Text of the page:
Azara Blog: US Embassy attacks new UK aviation tax

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Date published: 2008/06/07

The Daily Telegraph says:

Gordon Brown is embroiled in a major diplomatic row with the United States over controversial plans for new airline taxes which could see British families paying £400 extra for transatlantic flights.

An official letter sent by the US Embassy to the British Government - which has been leaked to The Daily Telegraph - reveals the Americans have "deep concerns with the proposal". They threaten the Treasury with legal action over the planned tax increase.

Ministers are planning to sharply increase the amount of money raised from airline taxes in a move that will net an extra £520 million annually.

Airlines - already struggling to deal with record fuel prices - calculate that the tax per person on a flight to America or other long-haul destinations will rise from £40 to about £100 from next year. The levy will be passed on to passengers.

The unusual attack from the Americans - ahead of a visit to Britain by President Bush next week - is understood to be causing serious concerns within Downing Street. It could lead to yet another climb-down by the Government over a major tax policy.

The six-page letter provides a detailed rebuttal of claims made by Alistair Darling, the Chancellor, that taxes on flying are being increased to produce environmental benefits.

The letter states: "The Treasury's proposal, although cast as an environmental measure, appears in reality to constitute nothing more than a device for generating additional revenue from the airline community."

"There is no linkage between the funds collected from airlines and the mitigation of any environmental impact of airline emissions or any other environmental problem ... Moreover, the Treasury's proposal does not demonstrate that the new duty would influence airlines to adjust their fleets or their booking practices to achieve higher load factors ... Nor are any data provided to justify the levy based on an assessment of damage from aircraft emissions."

The American Embassy - which is headed by Ambassador Robert Tuttle - also warns Britain that the proposed levy threatens to damage this country's competitiveness.

"The proposed duty, by raising the overall cost of flying aircraft to the United Kingdom relative to other destinations, is likely to diminish the number of flights operating to and from the United Kingdom," the official note sent on April 15th states.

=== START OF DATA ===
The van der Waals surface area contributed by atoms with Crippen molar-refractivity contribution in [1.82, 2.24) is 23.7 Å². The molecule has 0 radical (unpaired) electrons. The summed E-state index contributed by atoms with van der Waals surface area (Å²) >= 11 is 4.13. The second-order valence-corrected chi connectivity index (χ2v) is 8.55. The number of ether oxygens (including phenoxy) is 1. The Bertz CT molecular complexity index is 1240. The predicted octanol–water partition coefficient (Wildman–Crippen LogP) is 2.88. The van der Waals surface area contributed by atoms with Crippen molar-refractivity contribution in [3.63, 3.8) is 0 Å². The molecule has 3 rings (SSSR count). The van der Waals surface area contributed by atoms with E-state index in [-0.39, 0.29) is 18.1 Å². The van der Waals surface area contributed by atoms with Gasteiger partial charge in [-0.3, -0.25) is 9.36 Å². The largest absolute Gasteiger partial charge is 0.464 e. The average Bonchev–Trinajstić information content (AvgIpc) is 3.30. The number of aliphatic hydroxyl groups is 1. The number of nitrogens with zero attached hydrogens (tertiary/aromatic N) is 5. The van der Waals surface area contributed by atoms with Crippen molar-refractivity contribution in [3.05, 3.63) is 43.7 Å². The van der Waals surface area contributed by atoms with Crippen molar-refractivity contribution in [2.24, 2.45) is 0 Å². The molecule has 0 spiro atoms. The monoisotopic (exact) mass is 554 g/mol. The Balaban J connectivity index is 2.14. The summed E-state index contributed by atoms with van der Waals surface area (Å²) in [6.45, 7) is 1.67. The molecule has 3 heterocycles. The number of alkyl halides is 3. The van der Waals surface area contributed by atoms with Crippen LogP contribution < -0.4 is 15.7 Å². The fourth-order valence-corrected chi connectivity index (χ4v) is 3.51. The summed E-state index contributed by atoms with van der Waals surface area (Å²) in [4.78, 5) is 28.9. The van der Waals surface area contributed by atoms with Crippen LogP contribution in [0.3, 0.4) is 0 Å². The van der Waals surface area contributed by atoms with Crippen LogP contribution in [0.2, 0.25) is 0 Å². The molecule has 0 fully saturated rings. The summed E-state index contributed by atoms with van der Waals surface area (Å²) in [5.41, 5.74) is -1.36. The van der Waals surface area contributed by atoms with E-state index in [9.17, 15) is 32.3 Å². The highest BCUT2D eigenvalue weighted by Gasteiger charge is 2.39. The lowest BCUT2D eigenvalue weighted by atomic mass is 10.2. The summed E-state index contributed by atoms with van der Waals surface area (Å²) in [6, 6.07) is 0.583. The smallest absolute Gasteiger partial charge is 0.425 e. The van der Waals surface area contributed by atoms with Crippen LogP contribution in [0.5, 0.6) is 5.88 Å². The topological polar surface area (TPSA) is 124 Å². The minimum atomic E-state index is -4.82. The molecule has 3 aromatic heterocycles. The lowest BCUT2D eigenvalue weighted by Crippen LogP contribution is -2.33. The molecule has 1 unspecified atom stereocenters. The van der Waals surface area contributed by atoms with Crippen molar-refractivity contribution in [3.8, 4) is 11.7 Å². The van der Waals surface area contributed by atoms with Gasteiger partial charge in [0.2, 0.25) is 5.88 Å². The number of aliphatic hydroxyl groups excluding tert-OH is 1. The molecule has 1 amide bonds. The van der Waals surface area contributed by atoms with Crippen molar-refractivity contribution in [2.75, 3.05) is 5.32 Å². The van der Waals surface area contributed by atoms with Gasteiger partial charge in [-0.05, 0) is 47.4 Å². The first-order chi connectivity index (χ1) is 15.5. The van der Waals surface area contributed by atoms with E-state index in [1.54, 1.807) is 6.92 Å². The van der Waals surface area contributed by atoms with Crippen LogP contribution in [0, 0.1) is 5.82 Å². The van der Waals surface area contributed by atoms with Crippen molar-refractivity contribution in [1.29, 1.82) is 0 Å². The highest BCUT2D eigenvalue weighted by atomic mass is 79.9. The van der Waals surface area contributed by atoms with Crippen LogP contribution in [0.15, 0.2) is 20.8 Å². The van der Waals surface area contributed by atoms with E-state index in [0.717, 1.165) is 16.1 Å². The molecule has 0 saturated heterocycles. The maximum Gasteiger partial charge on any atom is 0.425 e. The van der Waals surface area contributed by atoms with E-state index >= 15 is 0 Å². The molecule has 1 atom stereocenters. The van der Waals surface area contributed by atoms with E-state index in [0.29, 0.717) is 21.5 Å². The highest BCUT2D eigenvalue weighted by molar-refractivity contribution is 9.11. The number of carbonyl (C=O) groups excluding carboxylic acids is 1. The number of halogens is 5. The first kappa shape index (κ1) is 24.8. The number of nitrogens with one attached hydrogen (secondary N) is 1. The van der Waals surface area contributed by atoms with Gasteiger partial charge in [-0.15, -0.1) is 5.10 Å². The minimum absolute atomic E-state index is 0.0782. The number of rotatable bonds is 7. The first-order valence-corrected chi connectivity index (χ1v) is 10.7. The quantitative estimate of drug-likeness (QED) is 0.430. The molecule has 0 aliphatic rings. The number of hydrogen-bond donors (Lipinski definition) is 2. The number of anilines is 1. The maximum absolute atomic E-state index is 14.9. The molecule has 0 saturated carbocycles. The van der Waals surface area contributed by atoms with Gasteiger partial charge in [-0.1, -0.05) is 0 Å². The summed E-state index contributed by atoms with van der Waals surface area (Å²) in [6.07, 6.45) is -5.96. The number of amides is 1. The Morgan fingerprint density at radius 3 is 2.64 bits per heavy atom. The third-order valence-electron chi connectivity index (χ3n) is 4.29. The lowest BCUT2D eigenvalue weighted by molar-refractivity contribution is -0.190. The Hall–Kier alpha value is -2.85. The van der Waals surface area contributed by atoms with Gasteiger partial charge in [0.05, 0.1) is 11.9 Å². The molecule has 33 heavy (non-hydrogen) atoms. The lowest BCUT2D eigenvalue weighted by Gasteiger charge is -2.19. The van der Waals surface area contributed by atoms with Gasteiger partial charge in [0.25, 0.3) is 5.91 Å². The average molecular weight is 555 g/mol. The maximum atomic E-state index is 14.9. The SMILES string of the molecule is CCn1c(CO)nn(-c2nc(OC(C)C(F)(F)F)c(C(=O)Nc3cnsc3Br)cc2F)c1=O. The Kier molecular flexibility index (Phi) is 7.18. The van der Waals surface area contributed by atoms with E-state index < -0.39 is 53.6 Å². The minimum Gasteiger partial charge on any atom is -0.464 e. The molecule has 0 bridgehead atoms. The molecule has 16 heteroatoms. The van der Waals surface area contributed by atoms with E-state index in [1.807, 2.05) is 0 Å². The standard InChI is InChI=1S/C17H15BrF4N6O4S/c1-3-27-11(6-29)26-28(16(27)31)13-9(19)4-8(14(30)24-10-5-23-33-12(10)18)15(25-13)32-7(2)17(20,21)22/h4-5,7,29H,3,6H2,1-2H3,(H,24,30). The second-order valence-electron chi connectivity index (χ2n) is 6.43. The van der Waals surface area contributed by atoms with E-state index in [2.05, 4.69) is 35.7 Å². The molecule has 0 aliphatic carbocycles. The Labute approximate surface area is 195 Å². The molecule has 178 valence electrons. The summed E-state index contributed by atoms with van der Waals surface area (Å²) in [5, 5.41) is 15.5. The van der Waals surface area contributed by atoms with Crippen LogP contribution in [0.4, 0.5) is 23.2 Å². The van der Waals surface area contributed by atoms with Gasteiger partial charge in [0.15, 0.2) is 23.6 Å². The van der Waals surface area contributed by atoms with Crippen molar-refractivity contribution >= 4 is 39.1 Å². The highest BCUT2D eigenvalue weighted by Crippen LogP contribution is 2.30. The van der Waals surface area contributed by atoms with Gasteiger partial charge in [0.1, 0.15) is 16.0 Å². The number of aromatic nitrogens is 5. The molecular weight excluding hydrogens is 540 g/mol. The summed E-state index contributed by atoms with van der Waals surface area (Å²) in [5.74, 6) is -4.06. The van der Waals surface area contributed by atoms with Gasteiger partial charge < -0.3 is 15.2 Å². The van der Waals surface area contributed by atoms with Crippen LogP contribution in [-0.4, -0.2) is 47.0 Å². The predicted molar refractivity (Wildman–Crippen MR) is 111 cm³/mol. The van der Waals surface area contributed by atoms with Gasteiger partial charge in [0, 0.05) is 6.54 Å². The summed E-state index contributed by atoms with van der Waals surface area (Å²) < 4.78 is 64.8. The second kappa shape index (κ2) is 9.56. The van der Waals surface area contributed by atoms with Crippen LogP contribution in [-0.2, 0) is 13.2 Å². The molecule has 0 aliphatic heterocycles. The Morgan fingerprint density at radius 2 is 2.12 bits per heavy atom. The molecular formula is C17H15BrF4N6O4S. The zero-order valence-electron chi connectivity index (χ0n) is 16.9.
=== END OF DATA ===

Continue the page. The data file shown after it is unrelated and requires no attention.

"This would seem an anomalous result, however, given the focus in the United Kingdom on, among other things, restoration of the competitiveness of Heathrow Airport with the opening of Terminal 5 and consideration of a third runway."

The Americans also warn the Treasury that the "proposed duty raises serious legal concerns".

It details a number of international treaties and agreements which would allegedly be breached by the new tax raising the spectre of international legal action. The Americans have also sent the memo to other European governments.

Unbelievable, the Americans have actually hit the nail on the head. This new tax was of course dressed up as being "green" (because Labour was being nagged by the academic middle class people who run the media to be "green") but bears little relationship with the actual emissions caused by any given aircraft. In fact, that is one thing it has in common with the existing air passenger duty (i.e. tax). The only sensible "green" tax is one on airline fuel (which the Americans would also not like, of course). It is ridiculous that this is the one tax that cannot be introduced. Instead we have silly taxes whose main point is to raise revenue, and which bear little correspondence to the actual environmental damage caused by aviation.

The BBC coverage of this story is appalling. It just repeats some of the points in the Telegraph article without repeating some other crucial ones. And then at the end we get the throw-away comment:

Critics say that the tax will not affect budget airlines - as they normally fill their planes to capacity.

Who exactly are these "critics"? Are they perhaps the usual "critics" who hate airlines and spend all their waking hours trying to kill the aviation industry? After all, the only sensible point of this new tax is that indeed it would encourage airlines to fly with fuller planes. The BBC makes it sound like some sort of criminal conspiracy against the environment that the budget airlines (in particular Ryanair) already do this. The fact that they already do this (and often have newer, more fuel efficient, planes) means that, in total contrast to this cheap BBC comment, the budget airlines are generally more environmentally friendly that the long-established airlines. Of course the "critics" and BBC journalists are academic middle class people who think the peasants should not be allowed to fly, hence their particular hatred of budget airlines (in particular Ryanair) above all else.

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